The minor groove ligand distamycin A has been used to probe the relative hydration of the minor groove of eight synthetic polynucleotides of known sequence and composition. A combination of densimetric, calorimetric, and temperature‐dependent spectroscopic techniques have been used to obtain complete thermodynamic profiles (ΔG°, ΔH°, ΔS°, and ΔV°) for the association of distamycin A to all polymer duplexes. In 10 m M phosphate buffer, pH 7, binding of the drug to each of the polymeric duplexes resulted in characteristic negative changes in both the volume and enthalpy. Although the binding constants were found to be identical for pairs of isomer polynucleotides having identical compositions but different sequences, the values of ΔH°, ΔS°, and ΔV° of each such pair were remarkably different. The entropy changes were found to roughly parallel the volume changes; no such trend was seen between ΔH° and ΔV°. The data support the hypothesis that the volume changes observed for these systems reflect the coulombic‐hydration contribution to the entropy. The heteropolymer duplexes generated much larger exothermic contributions, less favorable entropies and larger volume contractions than did the corresponding homopolymer duplexes of identical composition, and strongly suggest that polynucleotides with homopurine sequences are more hydrated than polynucleotides with alternating purine‐pyrimidine sequences. In addition, it was found that duplexes containing guanine sharply reduced the affinity for the drug, also lowering the exothermicity but raising the entropy. This may be explained by the presence of an amino group in the minor groove that prevents hydrogen bonding. Substitution of the guanine with inosine reversed this trend in the thermodynamic properties. Furthermore, substitution of poly(dA) for poly(rA) in a duplex produced a similar reduction in the affinity, while raising the exothermic contribution and greatly reducing the favorable entropy effect in agreement with an apparent increase in the hydration state. © 1992 John Wiley & Sons, Inc.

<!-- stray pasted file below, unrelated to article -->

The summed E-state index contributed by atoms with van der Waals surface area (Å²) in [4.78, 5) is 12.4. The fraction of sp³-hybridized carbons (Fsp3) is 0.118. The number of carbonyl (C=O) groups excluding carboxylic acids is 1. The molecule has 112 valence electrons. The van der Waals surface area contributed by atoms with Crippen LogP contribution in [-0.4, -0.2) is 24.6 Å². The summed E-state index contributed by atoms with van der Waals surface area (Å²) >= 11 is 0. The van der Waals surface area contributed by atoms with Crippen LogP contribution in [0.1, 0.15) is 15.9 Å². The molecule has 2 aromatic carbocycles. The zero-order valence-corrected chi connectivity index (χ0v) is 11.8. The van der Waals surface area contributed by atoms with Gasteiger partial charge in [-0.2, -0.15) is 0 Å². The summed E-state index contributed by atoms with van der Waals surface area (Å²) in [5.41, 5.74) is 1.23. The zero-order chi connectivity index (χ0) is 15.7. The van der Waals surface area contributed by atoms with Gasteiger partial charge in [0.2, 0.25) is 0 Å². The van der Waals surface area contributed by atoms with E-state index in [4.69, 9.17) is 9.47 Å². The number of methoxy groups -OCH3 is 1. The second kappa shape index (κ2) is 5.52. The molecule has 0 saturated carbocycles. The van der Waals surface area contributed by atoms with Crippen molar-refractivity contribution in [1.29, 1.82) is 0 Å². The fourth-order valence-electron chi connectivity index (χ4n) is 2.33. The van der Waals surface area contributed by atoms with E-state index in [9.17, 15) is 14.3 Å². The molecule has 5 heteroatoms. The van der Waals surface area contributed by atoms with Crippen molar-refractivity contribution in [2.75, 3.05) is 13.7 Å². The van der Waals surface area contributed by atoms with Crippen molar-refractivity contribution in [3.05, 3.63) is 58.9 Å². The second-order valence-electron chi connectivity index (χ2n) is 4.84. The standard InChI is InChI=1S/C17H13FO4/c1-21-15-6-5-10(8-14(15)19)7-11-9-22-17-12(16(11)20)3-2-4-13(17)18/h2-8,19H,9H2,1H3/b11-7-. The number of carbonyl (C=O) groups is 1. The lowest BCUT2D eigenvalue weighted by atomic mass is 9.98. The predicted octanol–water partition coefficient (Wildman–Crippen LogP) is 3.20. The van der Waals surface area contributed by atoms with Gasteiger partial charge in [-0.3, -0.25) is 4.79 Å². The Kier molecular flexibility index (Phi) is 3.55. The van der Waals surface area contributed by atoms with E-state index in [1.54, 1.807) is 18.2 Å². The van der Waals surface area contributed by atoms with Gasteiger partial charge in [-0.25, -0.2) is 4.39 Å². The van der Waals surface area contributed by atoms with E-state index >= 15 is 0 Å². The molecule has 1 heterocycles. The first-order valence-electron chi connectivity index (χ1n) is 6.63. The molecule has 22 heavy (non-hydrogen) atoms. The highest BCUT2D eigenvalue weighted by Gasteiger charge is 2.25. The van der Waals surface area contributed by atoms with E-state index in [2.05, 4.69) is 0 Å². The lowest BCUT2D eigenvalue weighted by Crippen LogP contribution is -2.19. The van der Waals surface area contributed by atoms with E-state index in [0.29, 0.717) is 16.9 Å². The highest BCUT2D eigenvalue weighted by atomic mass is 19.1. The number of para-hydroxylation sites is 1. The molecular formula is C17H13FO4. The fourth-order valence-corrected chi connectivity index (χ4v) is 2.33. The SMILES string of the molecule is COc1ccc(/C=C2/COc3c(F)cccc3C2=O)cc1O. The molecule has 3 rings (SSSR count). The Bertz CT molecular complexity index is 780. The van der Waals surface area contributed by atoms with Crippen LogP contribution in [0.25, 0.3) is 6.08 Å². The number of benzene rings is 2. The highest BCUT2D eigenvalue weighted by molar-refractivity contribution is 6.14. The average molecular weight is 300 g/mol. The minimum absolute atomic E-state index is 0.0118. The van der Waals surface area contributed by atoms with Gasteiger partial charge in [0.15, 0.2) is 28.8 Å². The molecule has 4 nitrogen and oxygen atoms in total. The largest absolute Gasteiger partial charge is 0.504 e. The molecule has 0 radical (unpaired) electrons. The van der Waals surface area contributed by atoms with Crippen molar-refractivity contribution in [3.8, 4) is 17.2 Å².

ASJC Scopus subject areas
- Organic Chemistry